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PSI, Mass Spec Vendors Developing New Data Format to Deal With Mass Spec Data Analysis


Researchers involved in the Human Proteome Organization's Proteomics Standards Initiative are collaborating with mass spec and mass spec data-analysis software vendors to develop a new data format that could help scientists compare peak lists regardless of which analysis software or mass spec instrument is used.

The format, called analysisXML, was written up in draft form by a working team of about five people who met last month in Seattle with researchers from the Institute for Systems Biology, a collaborator, according to Randall Julian, the chair of the mass spec working group within PSI. Julian is also a scientist at Indianapolis-based Indigo BioSystems.

"Without this, there is almost no data sharing going on," said Julian. "This will allow people to report on what they saw in a common format, regardless of whether they analyzed their data by Mascot, Sequest, or by hand."

The development of analysisXML follows the development of mzData, an open-data format that allows mass spec users to share their data sets more easily (see ProteoMonitor 11/19/2004).

"MzData's stop point is the peak list," said Chris Taylor, a software engineer at the European Bioinformatics Institute who spearheaded the collaborative effort between companies and academic institutions to produce and adopt mzData. "The next nugget is, 'What do I do with those data sets?'"

"Without this, there is almost no data sharing going on. This will allow people to report on what they saw in a common format, regardless of whether they analyzed their data by Mascot, Sequest, or by hand."

Both Taylor and Julian said that the next logical step after getting mass spec vendors to adopt mzData was the development of a standard way for comparing mass spec data analyses.

"Let's say I read a paper about a study that looked at serum from a diabetic rat," Julian said. "The study says that this certain protein is upregulated, and I want to see the spectra — did the researchers have enough resolution? Did they even calibrate their instrument? With analysisXML, you have a common data format that allows people to compare analyses."

Julian noted that the HUPO Brain Proteome Project could well benefit from the development of analysisXML because the project calls for the use of four different search engines to analyze mass spec data: Sequest, Mascot, GeneBio's Phenyx and Protagen's PFF Solver (see PM 8/5/2005)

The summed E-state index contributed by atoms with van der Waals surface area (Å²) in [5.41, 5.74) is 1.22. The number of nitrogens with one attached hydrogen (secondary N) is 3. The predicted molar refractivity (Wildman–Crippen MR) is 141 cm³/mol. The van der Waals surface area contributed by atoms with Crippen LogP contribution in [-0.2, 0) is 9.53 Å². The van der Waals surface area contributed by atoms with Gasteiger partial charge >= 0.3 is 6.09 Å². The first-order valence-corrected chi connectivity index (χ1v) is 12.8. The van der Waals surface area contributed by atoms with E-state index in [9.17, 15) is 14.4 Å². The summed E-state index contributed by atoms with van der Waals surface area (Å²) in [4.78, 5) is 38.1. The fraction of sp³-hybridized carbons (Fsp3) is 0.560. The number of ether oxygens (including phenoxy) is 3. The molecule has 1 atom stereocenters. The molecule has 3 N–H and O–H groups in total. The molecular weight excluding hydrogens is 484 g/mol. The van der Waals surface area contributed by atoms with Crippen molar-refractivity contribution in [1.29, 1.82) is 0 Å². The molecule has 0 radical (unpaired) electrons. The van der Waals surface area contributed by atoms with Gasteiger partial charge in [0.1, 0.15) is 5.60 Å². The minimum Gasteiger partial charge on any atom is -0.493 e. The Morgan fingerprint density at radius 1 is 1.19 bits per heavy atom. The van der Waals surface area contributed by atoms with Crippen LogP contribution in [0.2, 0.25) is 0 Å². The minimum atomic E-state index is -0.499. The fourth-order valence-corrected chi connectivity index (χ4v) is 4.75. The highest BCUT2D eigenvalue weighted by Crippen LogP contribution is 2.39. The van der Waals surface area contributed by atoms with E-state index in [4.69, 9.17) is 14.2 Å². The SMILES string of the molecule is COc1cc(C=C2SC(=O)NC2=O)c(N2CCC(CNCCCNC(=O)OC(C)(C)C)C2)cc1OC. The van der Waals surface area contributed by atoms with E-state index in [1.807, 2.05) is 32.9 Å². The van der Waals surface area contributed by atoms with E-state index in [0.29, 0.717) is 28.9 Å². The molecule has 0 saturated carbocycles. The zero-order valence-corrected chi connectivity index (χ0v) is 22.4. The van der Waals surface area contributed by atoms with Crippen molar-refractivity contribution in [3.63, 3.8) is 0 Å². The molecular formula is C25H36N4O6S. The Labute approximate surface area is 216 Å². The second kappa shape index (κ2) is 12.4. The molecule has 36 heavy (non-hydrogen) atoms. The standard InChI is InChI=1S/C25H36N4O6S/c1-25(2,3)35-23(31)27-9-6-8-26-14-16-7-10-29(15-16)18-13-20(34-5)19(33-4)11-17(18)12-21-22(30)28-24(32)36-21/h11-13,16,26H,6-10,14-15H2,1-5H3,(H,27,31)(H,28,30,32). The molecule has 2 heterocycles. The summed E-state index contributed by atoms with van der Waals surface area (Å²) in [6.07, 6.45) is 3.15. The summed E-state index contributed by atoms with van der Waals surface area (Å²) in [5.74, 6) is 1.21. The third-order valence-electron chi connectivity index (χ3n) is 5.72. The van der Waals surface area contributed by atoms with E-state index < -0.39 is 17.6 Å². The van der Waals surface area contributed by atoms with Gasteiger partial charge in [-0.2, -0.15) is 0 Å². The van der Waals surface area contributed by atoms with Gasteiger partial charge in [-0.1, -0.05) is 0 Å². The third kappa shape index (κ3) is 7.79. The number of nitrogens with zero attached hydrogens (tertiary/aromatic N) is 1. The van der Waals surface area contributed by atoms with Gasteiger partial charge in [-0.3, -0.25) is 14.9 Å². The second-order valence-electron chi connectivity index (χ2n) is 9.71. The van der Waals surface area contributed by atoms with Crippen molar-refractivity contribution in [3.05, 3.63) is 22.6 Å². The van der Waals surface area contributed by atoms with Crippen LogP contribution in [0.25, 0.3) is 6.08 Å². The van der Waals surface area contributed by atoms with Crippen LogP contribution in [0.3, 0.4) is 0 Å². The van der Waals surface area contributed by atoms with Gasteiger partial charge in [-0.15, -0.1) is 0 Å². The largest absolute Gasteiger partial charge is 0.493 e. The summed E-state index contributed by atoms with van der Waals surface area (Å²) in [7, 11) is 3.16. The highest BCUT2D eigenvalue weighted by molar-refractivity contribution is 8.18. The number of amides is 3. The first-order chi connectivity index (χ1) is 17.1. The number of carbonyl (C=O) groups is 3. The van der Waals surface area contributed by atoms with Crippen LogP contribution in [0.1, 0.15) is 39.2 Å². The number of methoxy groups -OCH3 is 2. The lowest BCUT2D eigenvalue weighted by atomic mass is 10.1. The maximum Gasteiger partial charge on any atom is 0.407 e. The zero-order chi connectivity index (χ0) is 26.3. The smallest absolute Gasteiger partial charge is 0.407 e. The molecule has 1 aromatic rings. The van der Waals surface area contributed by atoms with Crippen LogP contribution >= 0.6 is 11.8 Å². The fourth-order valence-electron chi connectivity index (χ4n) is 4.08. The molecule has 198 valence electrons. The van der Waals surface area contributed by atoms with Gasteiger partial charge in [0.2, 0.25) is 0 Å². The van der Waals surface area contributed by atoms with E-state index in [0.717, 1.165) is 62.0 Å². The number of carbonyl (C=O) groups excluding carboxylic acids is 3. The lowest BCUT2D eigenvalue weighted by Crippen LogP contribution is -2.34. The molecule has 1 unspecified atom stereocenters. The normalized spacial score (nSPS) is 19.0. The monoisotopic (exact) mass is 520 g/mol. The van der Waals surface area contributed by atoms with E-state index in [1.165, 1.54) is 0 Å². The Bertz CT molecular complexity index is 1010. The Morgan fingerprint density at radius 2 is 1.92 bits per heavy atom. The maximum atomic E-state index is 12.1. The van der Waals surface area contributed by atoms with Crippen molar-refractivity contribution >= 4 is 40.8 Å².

"They're going to want to do a meta-analysis of those results to reach some final conclusion," said Julian. "With analysisXML, in one file, you can capture all four of those analysis results."

Julian added that right now data from the HBPP project is inaccessible to 99 percent of bioinformaticians because the data is stored using Bruker's ProteinScape software, to which most bioinformaticians don't have access.

However, Herbert Thiele, the director of bioinformatics at Bruker Daltonics, said that the ProteinScape software is not so inaccessible.

"ProteinScape is not a black box, but an open source software that is fully understandable," said Theile. "ProteinScape fully implements the mzData format, so that all data can be exported in that data file format."

Thiele added that Bruker will immediately adopt analysisXML as soon as it is ready.

Helmut Meyer, the chair of the HBPP who is also a professor at the Medical Proteome Center in Ruhr-Universität Bochum, Germany, said that the development of analysisXML is a very important step toward being able to cross-analyze bigger data sets.

"Every search engine will come up with some single hits that are not defined by some other search engine," said Meyer. "We need to learn about how to cope with hundreds of thousands of data sets — this is important for really making progress on the data."

According to Julian, researchers first agreed upon a need for a data format to deal with analyzed data during a meeting in Nice, France held last year. Then, during the PSI's spring meeting in Siena, Italy, researchers further hammered out ideas for the new format.

There were already two formats developed by the Institute for Systems Biology, called pepXML and protXML that were somewhat close to what researchers were looking for, Julian said. During last month's meeting in Seattle, a working team of about five people used those formats is a starting point to write a first draft of the new data format.

At first, the new format was named mzIdent. But some researchers noted that the new format would be used not only for identification, but also for quantitative data, so the name was scrapped. In Seattle, researchers decided against using "mz" in the name because they realized the new format should be applicable not only for mass spec peak lists, but for other types of peak lists, such as NMR peak lists, as well. Finally, researchers settled upon analysisXML as the name for the new format.

Julian said that researchers and software engineers would work closely with the Institute of Systems Biology over the next year to refine analysisXML, which is currently available for review. Developers of analysisXML hope to have a final draft of the data format ready by next spring, when they will give a presentation on the format at the PSI's 2006 spring meeting.

Once the schema is stabilized, software developers will be free to start using it.

"It's not trivial, but it's not monumental either for vendors to adopt analysisXML," Julian said.

So far, vendors have been extremely cooperative and generous with their employees' time in developing both analysisXML and mzData, Julian noted.

— Tien-Shun Lee ([email protected])

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